Shawn Marion was traded for Shaquille O’Neal on Wednesday and Tim Kempton explains why this could help push the Suns to a championship. (NBAE Photos)

He’s going to be missed on the court, too. He’s been here a long time and there’s a reason for that. Although there have been a lot of rumors in recent years about the Suns trading him, he is a unique player and brought a lot to this team. He’s a guy that can defend several positions. He’s a guy that gets out on the break. He’s only 6-7, but he’s always among the league leaders in rebounding. And no matter what people say about that crazy shot of his, he has increased his range and can score from the three-point line.

If you’re going to give up a Shawn Marion, you have to get someone who’s going to come in here and make a splash, and I think Shaquille O’Neal will make that splash on and off the court.

Shaq is the most dominant player of all time. His sheer size and strength just overwhelms teams. Sure, he might not be the same player he was in his prime, but he will take away that whole lane area where the Suns have been weakest.

People aren’t going to come in there and take over the glass anymore. Even if Shaq just stands there, his size alone will keep people out of there and he will gather rebounds. So from that standpoint we get very strong in an area where we were very weak, the interior defense.

We don’t have to come and double team the opponent’s big man anymore either. Everybody can stay home on their man now. This move also makes Amare Stoudemire the weak-side defender, where he is very, very good, averaging over two blocks a game. Now Amare becomes all that much better because he doesn’t have to play in the post and he can play his natural forward position. Playing the four spot, he’ll be away from the basket a little bit more, which will help him get down the floor even quicker than he does now.

Speaking of getting down the floor, I’ve heard a lot of people saying that the Suns’ high-speed offense is now dead, but I don’t think so at all. If anything, our fastbreaks should increase. I think we’ll get more defensive rebounds now and defensive rebounds only lead to more run-outs, as Shaq can pass it out to Nash or Hill on the break, and trail them down the floor.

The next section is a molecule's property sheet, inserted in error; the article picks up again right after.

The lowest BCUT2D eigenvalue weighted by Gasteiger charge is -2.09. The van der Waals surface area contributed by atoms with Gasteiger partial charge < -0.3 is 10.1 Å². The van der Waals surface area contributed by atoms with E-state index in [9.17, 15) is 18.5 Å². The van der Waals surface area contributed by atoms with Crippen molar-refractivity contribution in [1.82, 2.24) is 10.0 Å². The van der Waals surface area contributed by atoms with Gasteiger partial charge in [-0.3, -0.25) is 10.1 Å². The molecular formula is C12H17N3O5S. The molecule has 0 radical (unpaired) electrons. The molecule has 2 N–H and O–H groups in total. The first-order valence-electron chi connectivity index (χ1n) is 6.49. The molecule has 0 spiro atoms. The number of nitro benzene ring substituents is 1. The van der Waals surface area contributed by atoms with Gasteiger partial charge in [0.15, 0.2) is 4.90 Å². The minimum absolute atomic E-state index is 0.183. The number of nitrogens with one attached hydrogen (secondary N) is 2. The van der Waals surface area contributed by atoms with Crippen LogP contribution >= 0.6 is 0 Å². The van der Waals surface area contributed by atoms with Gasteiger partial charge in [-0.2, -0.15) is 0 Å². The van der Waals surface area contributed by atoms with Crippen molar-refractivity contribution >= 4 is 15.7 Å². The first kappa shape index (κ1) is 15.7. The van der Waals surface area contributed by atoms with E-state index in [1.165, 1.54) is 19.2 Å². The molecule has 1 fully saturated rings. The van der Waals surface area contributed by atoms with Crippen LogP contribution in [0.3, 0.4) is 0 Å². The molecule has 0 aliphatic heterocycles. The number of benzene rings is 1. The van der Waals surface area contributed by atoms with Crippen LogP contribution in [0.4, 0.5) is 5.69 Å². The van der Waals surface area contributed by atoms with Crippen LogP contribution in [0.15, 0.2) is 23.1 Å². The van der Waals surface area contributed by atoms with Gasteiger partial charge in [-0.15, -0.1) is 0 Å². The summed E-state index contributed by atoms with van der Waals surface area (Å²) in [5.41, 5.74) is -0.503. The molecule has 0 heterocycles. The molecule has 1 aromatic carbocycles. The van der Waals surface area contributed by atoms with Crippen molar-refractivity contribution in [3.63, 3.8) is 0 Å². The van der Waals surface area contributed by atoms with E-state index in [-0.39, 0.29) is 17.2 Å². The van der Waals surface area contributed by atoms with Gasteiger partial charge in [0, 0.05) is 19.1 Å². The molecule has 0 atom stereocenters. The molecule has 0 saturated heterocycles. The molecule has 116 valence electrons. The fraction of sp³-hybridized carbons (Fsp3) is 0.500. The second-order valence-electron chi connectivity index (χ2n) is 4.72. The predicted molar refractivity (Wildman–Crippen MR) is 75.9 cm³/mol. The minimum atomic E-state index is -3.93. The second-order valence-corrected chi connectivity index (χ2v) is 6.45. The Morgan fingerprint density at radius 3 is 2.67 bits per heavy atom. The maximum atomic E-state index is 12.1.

I think Shaq is disappointed with the way things have gone as of late down in Miami. He is a very competitive person, but sometimes when you are in a place too long, you do get lackadaisical. They’ve already won a championship there and they’re really struggling as a team this season.

Pat Riley’s practices are no day at the park, either. It’s a very, very tough place to play in Miami, so if you’re a little sore, that makes you a LOT sore, and then you have to go out there and play 82 games. That’s not to say he shut it down or anything, but that it’s got to be difficult to stay motivated on a bad team when you’re hurting.

I don’t know what’s going on physically with him, of course. That’s why the physical the Suns put him through today was so important, to find out how hurt or banged up he really is. But I’ll tell you what, Aaron Nelson and Mike Elliot, our athletic training staff, has done a phenomenal job with guys here. Just ask Antonio McDyess, who has credited Aaron and the Suns’ partnership with NASM (National Academy of Sports Medicine) for helping him during his second stint in Phoenix. Ask Amare about their work with him following his microfracture a couple seasons ago. Ask Grant Hill about his experience with the guys since he joined the team. Shaq will be another big project for them.

Like Shawn, I’ve got to add that Shaq is a wonderful guy. I actually know him quite well. We lived in the same neighborhood in Orlando before I moved out here, and we hung out on the water. The big fella had all the toys and we would take them out on the Butler Chain, the lakes down there in Orlando, riding jet skis. That was a blast.

Shaq’s a really big kid at heart. Although it’s tough to say goodbye to Shawn, I think you’re really going to enjoy this guy.

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